Segway: Case Study

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  • Topic: Dean Kamen, Segway PT, Marketing
  • Pages : 6 (1470 words )
  • Download(s) : 450
  • Published : November 2, 2005
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INTRODUCTION

In December 2001, Dean Kamen of Segway LLC unveiled the Human Transporter HT. With lofty ideas of replacing the automobile and unrealized sales forecasts, Kamen's Segway HT has not moved mankind nearly as much as Kamen had expected.

With an annual CEO change since start-up, it is apparent that Segway's lack of a stated vision and mission is haunting the organization. The lack of "a way ahead", coupled with a less than well defined marketing strategy, has caused Segway to fall short of Kamen's expectations. Kamen, while a definite asset to Segway, could be a detour or even a dead end on the company's road to success. Historically, Kamen's successes have been based on his abilities to be innovative in research and design, while at the same time being able to pass the developed product off to a partnering company that is able to take the product to market. Kamen's emotional attachment to Segway is preventing its success. As if these problems were not enough, combined with the fact that there was no pent up demand for such a product, Segway's future success will be dependent on an organizational make-over.

SEGWAY: SNAPSHOT 2004

After analyzing the Segway case material we felt that the Value Chain would provide an all encompassing view of Segway's strengths and weaknesses in particular areas of interest (see Figure 1).

Figure 1.
Segway Value Chain
In order to highlight Segway's situation, we have broken down their value chain into two simple classes. Firstly we will focus on "what is working" and secondly on "what is not working" for Segway.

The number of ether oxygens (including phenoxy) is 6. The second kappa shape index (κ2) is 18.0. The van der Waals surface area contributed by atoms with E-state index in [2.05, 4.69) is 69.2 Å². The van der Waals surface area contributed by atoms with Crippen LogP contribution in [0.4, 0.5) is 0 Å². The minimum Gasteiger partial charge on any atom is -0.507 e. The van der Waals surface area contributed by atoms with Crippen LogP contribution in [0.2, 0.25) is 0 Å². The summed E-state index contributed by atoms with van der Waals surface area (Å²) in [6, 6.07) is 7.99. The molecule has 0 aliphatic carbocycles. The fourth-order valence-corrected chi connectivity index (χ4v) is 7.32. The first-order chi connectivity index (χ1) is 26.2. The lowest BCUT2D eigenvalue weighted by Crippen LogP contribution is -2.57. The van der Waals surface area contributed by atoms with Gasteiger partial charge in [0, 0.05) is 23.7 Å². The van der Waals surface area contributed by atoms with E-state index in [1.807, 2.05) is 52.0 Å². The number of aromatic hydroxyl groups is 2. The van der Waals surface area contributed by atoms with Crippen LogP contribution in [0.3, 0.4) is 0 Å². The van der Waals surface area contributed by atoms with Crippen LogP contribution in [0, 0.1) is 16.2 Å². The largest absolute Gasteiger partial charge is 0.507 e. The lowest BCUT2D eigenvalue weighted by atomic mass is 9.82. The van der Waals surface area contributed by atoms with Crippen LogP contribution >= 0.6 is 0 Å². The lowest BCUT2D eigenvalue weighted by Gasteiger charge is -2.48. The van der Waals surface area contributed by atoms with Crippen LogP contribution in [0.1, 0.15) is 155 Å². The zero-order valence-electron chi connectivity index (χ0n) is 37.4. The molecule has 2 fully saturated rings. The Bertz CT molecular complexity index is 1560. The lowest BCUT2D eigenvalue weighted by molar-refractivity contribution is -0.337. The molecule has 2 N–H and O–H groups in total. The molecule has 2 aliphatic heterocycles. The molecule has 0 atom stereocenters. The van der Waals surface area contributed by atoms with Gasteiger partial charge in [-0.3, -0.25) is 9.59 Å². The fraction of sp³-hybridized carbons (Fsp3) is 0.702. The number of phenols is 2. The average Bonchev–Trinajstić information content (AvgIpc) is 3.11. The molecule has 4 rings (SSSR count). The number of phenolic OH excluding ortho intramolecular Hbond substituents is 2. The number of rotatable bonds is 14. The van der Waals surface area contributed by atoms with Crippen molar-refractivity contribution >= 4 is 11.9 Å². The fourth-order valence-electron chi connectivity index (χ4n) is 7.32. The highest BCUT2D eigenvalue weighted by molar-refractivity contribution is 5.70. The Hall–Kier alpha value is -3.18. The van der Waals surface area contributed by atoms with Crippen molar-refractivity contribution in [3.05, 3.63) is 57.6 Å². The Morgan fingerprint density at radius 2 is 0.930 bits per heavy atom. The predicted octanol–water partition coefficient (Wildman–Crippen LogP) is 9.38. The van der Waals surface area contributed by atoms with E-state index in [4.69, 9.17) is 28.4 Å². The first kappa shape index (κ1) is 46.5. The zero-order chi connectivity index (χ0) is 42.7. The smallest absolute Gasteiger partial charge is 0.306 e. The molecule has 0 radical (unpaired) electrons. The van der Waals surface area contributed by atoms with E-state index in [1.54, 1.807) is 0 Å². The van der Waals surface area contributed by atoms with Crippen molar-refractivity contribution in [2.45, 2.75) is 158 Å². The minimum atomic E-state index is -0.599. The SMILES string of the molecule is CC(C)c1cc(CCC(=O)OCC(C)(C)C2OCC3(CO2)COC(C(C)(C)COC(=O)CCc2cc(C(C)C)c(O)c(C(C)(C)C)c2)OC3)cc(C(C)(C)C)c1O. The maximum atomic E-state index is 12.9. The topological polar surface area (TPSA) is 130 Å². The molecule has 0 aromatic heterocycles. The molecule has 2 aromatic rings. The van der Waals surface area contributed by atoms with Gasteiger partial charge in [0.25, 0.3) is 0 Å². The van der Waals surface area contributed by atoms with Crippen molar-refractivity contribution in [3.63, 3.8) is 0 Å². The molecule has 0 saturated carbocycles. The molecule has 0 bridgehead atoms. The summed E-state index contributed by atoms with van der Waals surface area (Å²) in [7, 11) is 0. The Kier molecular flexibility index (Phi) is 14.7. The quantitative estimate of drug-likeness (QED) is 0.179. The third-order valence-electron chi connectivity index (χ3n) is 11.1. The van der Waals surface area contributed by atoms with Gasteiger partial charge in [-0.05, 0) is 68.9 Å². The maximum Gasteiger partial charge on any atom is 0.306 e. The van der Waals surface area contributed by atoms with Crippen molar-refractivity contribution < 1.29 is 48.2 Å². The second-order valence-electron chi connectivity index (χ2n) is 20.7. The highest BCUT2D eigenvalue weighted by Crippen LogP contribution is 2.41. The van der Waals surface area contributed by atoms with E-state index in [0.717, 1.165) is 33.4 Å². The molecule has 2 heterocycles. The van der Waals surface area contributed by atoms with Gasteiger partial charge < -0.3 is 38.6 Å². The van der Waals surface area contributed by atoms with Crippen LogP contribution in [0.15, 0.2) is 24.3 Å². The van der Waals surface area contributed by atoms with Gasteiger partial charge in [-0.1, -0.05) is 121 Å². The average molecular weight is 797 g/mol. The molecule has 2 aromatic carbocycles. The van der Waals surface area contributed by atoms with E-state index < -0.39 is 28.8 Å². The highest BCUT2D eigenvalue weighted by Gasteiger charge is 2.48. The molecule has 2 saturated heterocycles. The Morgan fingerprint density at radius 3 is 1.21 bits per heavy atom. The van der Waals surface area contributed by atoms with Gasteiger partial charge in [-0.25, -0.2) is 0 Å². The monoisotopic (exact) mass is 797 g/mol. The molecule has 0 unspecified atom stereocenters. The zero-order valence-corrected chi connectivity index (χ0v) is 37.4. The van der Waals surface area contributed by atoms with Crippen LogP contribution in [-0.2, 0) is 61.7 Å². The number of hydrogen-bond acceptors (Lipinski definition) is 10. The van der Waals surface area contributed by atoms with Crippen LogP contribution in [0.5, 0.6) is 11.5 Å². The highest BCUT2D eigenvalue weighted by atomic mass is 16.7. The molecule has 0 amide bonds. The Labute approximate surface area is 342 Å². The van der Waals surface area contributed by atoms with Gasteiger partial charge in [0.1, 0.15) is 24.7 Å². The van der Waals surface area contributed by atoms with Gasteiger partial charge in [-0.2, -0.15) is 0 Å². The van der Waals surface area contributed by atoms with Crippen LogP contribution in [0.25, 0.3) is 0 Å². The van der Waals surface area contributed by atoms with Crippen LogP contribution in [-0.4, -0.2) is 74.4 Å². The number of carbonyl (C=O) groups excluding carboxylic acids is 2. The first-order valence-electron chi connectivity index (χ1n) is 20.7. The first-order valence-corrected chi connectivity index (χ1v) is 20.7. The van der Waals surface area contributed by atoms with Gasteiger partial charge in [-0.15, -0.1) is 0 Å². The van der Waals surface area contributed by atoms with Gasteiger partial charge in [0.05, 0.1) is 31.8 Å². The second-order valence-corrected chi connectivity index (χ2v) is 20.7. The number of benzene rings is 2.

What is working

Technology: Segway uses their patented design to produce a socially responsible (green product), environmentally friendly mode of transportation. Kamen is a proven innovator with a history of success in the development of human assistive devices.

Procurement: Segway has developed relationships with 13 partner companies. These partnerships allow innovative companies to produce the specialized parts required for the assembly of Segway products.

Outbound Logistics: Segway offers both standard and expedited shipping options for B2C and B2B consumers. Understanding that they are not a shipping company, Segway uses external sources to handle their shipping requirements.

What is not working

Human Resources: Segway's workforce is split into14 specialized teams. They have attracted some of the top CEO's from the automotive industry. This high turnover rate of CEO's is not desirable and will lead to continued problems in the future. Kamen himself seems largely responsible for the revolving CEO syndrome that Segway is suffering from, as he appears unwilling to step back and let the CEO lead Segway to success.

Service: Consumers must return their Segway to the manufacturer for any servicing, due to the lack of a dealer network. Access to service is limited to a 1-800 number (1-866-4SEGWAY).

Operations: Surplus capacity could be costly to Segway. Segway has the ability to produce 40,000 units per week and yet sales for 2003 were only 6,000 units. Quality Control at Segway is insufficient. This can be proven due to the fact that it was necessary to recall all of its 6,000 units sold in 2003 due to safety issues.

General Administration: Dean Kamen is the inventor of the Human Transporter and is the current Chairman of the Board for Segway LLC. Jim Norrod, Segway's current CEO, is well known in the High-Technology industry. Most importantly, Segway has no declared vision or mission.

Marketing and Sales: The projected sales are not meeting forecasts that were set by Kamen in 2002 of 10,000 units per week. This is a result of not having the target markets clearly defined. Forecasting a product to sell over 500,000 units per year when it cost $5,000 US per unit seems to be unrealistic. As well, the demand for this product was extremely low. Promotions for the products have been limited...
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